This is going to be a very difficult post. But I am not going to apologise in advance for it being rather sentimental… and I am not going to go back through and edit it endlessly, as I want this to come out naturally, in one go,
Mary de Castro was my Art teacher between the ages of 10 and 13. She took the nascent creativity within me and fanned the flames with a gentle yet firm hand. I sold my first painting (an oil on canvas of a rabbit!) at the age of 11, thanks to her. Incidentally, I have never sold anything ever since; can never bring my self to get rid of anything, apart from to friends!
Mary took groups of us on painting holidays to the Scilly Isles every Easter. We stayed in a little cottage in Old Grimsby,on Tresco, to start with, although as the years went by, she had to rent a bigger and bigger house, such was the popularity of the trips. I learned much, much more than watercolour techniques on these weeks away; as a rather shy, weedy little boy – hard to believe now, I suspect! – being away from mum and dad with other children was a big step forward. Not always easy, but looking back, a vital time.
Over the years, Mary became a firm family friend, having also coaxed my brother through his own ups and downs at school, and become almost a second sister to my mum in the process. Mary suffered, all-too-cruelly as an artist, from terribly painful rheumatoid arthritis in both arms, having to wear splints in order to keep it at bay – but never uttering a word of complaint, instead demonstrating unstinting good cheer at all times, and simply dragging others along with her!
I graduated as a teacher, and on a couple of occasions accompanied her on the Scilly trips as an assistant rather than a pupil. She had always been that “one teacher” who I always cited at PGCE time when asked “who would you wish to emulate”, in those early sessions when the tutors were seeking to start steering us in the direction of the teacher we were seeking to become. When times got tough, in my first teaching job, and I found myself at the mercy of intermittent bouts of depression, Mary and the Scillies once again figured large in my life. Time away, with clean air, long walks and companionship – good for the soul.
Skip ahead a few more years. It was my wife who initially spotted the advert. We were living and working in South London at the time, and Catherine was combing the TES on a weekly basis, having done various maternity covers and now looking for a more permanent post. And suddenly there it was: a job at my old school, and the opportunity to work with Mary… Of course I had to consider the pros and cons of returning to teach at my own alma mater, and the possible accusations of “playing safe”, and slipping into a cosy comfort zone, or worse. But regardless of Samuel Johnson’s well-worn phrase, Catherine and I had both started to tire of London, and yearned for the green of the New Forest. It was almost a no-brainer…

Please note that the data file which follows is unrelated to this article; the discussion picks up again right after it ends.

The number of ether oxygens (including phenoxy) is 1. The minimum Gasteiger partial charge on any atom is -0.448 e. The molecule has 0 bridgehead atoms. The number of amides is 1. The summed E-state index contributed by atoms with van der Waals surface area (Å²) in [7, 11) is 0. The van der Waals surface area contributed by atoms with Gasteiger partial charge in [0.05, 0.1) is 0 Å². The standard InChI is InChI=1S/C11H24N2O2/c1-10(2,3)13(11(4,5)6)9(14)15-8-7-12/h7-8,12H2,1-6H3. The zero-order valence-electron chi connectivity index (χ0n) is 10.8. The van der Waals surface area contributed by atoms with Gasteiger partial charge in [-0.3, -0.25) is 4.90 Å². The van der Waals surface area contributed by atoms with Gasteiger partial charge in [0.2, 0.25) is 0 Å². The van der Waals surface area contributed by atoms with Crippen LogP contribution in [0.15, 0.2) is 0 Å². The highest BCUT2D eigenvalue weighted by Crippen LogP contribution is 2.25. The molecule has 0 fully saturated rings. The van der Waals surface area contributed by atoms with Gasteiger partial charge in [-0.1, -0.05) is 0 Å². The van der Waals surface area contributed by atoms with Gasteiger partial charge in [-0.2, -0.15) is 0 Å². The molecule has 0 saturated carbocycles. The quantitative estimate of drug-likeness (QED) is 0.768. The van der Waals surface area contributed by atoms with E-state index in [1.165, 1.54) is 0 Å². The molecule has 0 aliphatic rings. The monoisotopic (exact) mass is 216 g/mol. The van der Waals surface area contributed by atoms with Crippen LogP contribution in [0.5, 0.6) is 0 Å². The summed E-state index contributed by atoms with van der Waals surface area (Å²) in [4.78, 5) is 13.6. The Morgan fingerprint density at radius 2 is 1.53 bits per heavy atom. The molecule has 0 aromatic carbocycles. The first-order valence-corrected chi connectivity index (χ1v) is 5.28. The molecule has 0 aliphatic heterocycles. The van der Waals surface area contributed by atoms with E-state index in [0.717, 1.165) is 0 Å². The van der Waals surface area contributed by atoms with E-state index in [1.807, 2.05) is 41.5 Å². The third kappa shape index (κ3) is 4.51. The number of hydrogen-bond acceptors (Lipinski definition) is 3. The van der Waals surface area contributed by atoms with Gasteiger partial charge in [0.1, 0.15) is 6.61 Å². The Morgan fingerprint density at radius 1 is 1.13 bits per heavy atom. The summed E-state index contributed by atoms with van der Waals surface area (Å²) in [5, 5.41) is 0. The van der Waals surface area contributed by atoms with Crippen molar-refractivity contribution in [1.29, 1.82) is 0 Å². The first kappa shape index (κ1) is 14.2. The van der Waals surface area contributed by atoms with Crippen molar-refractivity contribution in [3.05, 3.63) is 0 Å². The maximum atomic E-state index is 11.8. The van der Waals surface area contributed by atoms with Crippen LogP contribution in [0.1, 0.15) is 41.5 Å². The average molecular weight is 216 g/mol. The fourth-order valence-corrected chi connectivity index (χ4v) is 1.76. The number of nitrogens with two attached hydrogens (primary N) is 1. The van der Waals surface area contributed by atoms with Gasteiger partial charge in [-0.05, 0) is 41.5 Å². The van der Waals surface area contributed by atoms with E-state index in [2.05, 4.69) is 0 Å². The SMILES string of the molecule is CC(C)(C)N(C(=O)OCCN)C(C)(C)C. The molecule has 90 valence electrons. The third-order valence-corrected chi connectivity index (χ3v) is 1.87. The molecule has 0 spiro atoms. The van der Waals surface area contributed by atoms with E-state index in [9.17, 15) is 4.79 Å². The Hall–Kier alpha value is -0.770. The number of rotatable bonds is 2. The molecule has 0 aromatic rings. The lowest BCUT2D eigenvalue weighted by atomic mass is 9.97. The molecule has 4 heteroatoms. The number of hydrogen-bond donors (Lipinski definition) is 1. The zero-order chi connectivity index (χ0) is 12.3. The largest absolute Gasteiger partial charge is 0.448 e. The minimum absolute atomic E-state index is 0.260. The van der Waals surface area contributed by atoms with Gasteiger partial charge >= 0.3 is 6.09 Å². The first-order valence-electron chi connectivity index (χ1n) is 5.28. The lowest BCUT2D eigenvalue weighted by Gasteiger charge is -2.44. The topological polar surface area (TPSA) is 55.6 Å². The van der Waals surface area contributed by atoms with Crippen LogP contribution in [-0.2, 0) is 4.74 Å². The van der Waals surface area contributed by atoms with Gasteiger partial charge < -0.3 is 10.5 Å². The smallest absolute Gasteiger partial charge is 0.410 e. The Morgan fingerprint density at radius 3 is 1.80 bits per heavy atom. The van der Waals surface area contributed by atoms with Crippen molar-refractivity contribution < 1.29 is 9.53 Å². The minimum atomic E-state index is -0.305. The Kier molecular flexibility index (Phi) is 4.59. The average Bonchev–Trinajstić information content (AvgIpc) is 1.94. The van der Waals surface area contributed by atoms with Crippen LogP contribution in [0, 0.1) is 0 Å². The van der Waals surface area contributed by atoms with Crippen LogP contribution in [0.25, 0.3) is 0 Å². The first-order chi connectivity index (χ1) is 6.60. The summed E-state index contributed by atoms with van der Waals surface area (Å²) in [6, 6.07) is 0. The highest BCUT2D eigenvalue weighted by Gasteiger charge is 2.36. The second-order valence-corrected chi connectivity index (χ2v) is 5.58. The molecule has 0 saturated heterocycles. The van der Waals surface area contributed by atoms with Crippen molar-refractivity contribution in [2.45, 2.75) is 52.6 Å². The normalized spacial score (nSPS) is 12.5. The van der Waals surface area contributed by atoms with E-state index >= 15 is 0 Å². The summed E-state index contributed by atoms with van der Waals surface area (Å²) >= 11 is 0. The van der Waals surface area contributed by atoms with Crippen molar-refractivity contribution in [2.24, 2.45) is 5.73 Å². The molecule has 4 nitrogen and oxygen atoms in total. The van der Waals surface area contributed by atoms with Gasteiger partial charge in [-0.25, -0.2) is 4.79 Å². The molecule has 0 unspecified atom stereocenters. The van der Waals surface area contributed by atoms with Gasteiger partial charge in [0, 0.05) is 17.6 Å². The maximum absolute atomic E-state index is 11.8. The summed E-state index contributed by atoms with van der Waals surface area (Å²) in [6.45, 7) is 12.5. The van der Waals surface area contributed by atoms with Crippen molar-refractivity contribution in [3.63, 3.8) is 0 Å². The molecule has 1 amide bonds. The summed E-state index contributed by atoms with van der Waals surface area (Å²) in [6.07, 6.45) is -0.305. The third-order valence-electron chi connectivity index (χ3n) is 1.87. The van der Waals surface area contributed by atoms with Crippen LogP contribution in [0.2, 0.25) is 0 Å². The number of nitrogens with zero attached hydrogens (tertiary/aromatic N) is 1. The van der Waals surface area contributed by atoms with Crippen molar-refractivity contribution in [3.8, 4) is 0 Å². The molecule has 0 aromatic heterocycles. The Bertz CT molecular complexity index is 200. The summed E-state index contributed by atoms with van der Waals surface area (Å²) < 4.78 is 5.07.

Mary was now Deputy Head, but after a couple of years retired, to develop her real love, working as an Art tutor from her refurbished studio – a converted room at her home. Ill-health had continued to plague her – cancer, now – although it was never possible to tell when she was below-par, such was her fierce determination to maintain a smile and a concern for others before herself. A never-ending flow of young people passed through her door, for superb tuition, fun, inexhaustible supplies of biscuits and hot drinks, and supportive chats.
My “black dog” lost the trail when I left London, but picked it up again before long. Signed off work, I lost the ability to do very much for myself, at one point. I can’t even remember whose idea it was at first, but I ended up at Mary’s in front of a canvas, with that gentle voice persuading me gradually into action. Sometimes we would just sit quietly, and she would know when to push and when not to. Sometimes I would just cry. But I was always safe and loved. In just the same way that the descent into depression is an insidious spiral which creeps up on you, in such a way that you don’t realise that the lights have gone out and the chilled, bony grip has taken hold until too late, I didn’t really know I was feeling better until the painting started to almost paint itself, rather than feel like a painful struggle, with just Mary’s persuasion to keep up any sort of momentum. And then the spiral took on a life of its own again, but upwards rather than downwards.
I later worked out that this painting of the Provence olive groves took a shade over 40 hours, all-in-all, over I don’t know how many days… although like I say, there was a lot of not doing anything in between brushstrokes…
Mary had been in remission from her cancer for several years, but now it returned in ovarian form. She refused to let this affect her life any more than it had to, still making trips to the Scillies, tutoring budding artists in Cornwall and visiting Istanbul, Venice and her beloved Swiss Alps for artistic inspiration of her own.
In the past weeks she had been suffering more and more, and her doctors told her that there was nothing more they could do. Last week she moved into a hospice, so that the pain could be managed as much as possible.
And now she’s gone. But her indefatigable, wonderful spirit lives on in the countless people she touched as a teacher and a friend. She never married or had children of her own… but this enabled her to contribute so much to so many peoples’ lives in her colourful, spirited way.